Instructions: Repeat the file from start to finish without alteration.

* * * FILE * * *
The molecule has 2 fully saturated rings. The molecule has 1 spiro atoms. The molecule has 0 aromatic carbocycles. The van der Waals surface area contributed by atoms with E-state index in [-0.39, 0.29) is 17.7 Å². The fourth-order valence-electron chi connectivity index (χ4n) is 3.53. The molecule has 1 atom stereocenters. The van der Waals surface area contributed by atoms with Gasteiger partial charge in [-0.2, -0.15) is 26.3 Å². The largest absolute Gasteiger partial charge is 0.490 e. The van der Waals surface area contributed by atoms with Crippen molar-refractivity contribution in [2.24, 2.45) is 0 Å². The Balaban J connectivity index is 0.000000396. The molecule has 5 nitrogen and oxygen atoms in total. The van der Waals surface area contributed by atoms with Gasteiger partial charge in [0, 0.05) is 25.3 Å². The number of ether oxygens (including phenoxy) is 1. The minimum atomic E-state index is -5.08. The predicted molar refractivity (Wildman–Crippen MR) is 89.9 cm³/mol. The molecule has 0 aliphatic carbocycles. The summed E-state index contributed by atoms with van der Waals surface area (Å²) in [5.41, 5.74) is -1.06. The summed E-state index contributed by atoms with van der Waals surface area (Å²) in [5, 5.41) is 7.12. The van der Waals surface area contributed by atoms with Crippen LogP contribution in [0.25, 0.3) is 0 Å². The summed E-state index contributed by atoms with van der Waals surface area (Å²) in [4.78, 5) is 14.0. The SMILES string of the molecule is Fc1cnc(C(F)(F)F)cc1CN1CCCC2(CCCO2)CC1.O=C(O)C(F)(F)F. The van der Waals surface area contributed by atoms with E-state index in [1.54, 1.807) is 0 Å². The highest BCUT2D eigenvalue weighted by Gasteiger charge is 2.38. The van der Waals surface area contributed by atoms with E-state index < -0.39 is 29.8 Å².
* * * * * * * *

The molecule has 2 fully saturated rings. The molecule has 1 spiro atoms. The molecule has 0 aromatic carbocycles. The van der Waals surface area contributed by atoms with E-state index in [-0.39, 0.29) is 17.7 Å². The fourth-order valence-electron chi connectivity index (χ4n) is 3.53. The molecule has 1 atom stereocenters. The van der Waals surface area contributed by atoms with Gasteiger partial charge in [-0.2, -0.15) is 26.3 Å². The largest absolute Gasteiger partial charge is 0.490 e. The van der Waals surface area contributed by atoms with Crippen molar-refractivity contribution in [2.24, 2.45) is 0 Å². The Balaban J connectivity index is 0.000000396. The molecule has 5 nitrogen and oxygen atoms in total. The van der Waals surface area contributed by atoms with Gasteiger partial charge in [0, 0.05) is 25.3 Å². The number of ether oxygens (including phenoxy) is 1. The minimum atomic E-state index is -5.08. The predicted molar refractivity (Wildman–Crippen MR) is 89.9 cm³/mol. The molecule has 0 aliphatic carbocycles. The summed E-state index contributed by atoms with van der Waals surface area (Å²) in [5.41, 5.74) is -1.06. The summed E-state index contributed by atoms with van der Waals surface area (Å²) in [5, 5.41) is 7.12. The van der Waals surface area contributed by atoms with Crippen LogP contribution in [0.25, 0.3) is 0 Å². The summed E-state index contributed by atoms with van der Waals surface area (Å²) in [4.78, 5) is 14.0. The SMILES string of the molecule is Fc1cnc(C(F)(F)F)cc1CN1CCCC2(CCCO2)CC1.O=C(O)C(F)(F)F. The van der Waals surface area contributed by atoms with E-state index in [1.54, 1.807) is 0 Å². The highest BCUT2D eigenvalue weighted by Gasteiger charge is 2.38. The van der Waals surface area contributed by atoms with E-state index < -0.39 is 29.8 Å².